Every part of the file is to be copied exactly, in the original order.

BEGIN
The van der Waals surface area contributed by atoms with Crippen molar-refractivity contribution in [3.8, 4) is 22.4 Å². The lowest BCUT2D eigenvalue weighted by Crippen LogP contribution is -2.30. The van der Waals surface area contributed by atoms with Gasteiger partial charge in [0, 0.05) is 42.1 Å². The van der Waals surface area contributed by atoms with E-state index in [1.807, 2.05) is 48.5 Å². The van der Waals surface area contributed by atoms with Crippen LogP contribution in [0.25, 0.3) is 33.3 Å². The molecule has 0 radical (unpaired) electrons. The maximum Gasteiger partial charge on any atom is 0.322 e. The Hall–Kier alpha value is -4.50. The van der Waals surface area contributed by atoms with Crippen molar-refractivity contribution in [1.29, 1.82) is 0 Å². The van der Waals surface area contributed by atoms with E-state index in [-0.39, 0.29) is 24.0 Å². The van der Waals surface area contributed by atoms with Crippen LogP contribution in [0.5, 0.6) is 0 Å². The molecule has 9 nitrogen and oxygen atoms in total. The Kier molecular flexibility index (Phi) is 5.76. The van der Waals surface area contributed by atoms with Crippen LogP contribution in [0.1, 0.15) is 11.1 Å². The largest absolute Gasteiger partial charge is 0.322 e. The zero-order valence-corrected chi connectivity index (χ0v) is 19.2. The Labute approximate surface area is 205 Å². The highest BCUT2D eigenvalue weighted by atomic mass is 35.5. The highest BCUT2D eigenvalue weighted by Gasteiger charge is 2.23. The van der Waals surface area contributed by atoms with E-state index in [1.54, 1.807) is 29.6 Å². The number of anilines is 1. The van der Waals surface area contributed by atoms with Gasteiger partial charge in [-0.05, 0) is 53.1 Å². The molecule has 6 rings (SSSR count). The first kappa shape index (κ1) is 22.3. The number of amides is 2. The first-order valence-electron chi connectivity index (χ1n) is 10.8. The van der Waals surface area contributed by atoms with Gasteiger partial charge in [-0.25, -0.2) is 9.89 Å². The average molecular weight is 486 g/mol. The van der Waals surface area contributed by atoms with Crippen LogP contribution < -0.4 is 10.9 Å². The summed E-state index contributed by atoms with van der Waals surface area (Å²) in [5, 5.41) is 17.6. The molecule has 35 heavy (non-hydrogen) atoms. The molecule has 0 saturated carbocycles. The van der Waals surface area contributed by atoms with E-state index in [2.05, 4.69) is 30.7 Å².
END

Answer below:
The van der Waals surface area contributed by atoms with Crippen molar-refractivity contribution in [3.8, 4) is 22.4 Å². The lowest BCUT2D eigenvalue weighted by Crippen LogP contribution is -2.30. The van der Waals surface area contributed by atoms with Gasteiger partial charge in [0, 0.05) is 42.1 Å². The van der Waals surface area contributed by atoms with E-state index in [1.807, 2.05) is 48.5 Å². The van der Waals surface area contributed by atoms with Crippen LogP contribution in [0.25, 0.3) is 33.3 Å². The molecule has 0 radical (unpaired) electrons. The maximum Gasteiger partial charge on any atom is 0.322 e. The Hall–Kier alpha value is -4.50. The van der Waals surface area contributed by atoms with Crippen molar-refractivity contribution in [1.29, 1.82) is 0 Å². The van der Waals surface area contributed by atoms with E-state index in [-0.39, 0.29) is 24.0 Å². The van der Waals surface area contributed by atoms with Crippen LogP contribution in [0.5, 0.6) is 0 Å². The molecule has 9 nitrogen and oxygen atoms in total. The Kier molecular flexibility index (Phi) is 5.76. The van der Waals surface area contributed by atoms with Crippen LogP contribution in [0.1, 0.15) is 11.1 Å². The largest absolute Gasteiger partial charge is 0.322 e. The zero-order valence-corrected chi connectivity index (χ0v) is 19.2. The Labute approximate surface area is 205 Å². The highest BCUT2D eigenvalue weighted by atomic mass is 35.5. The highest BCUT2D eigenvalue weighted by Gasteiger charge is 2.23. The van der Waals surface area contributed by atoms with E-state index in [1.54, 1.807) is 29.6 Å². The number of anilines is 1. The van der Waals surface area contributed by atoms with Gasteiger partial charge in [-0.05, 0) is 53.1 Å². The molecule has 6 rings (SSSR count). The first kappa shape index (κ1) is 22.3. The number of amides is 2. The first-order valence-electron chi connectivity index (χ1n) is 10.8. The van der Waals surface area contributed by atoms with Gasteiger partial charge in [-0.25, -0.2) is 9.89 Å². The average molecular weight is 486 g/mol. The van der Waals surface area contributed by atoms with Crippen LogP contribution < -0.4 is 10.9 Å². The summed E-state index contributed by atoms with van der Waals surface area (Å²) in [5, 5.41) is 17.6. The molecule has 35 heavy (non-hydrogen) atoms. The molecule has 0 saturated carbocycles. The van der Waals surface area contributed by atoms with E-state index in [2.05, 4.69) is 30.7 Å².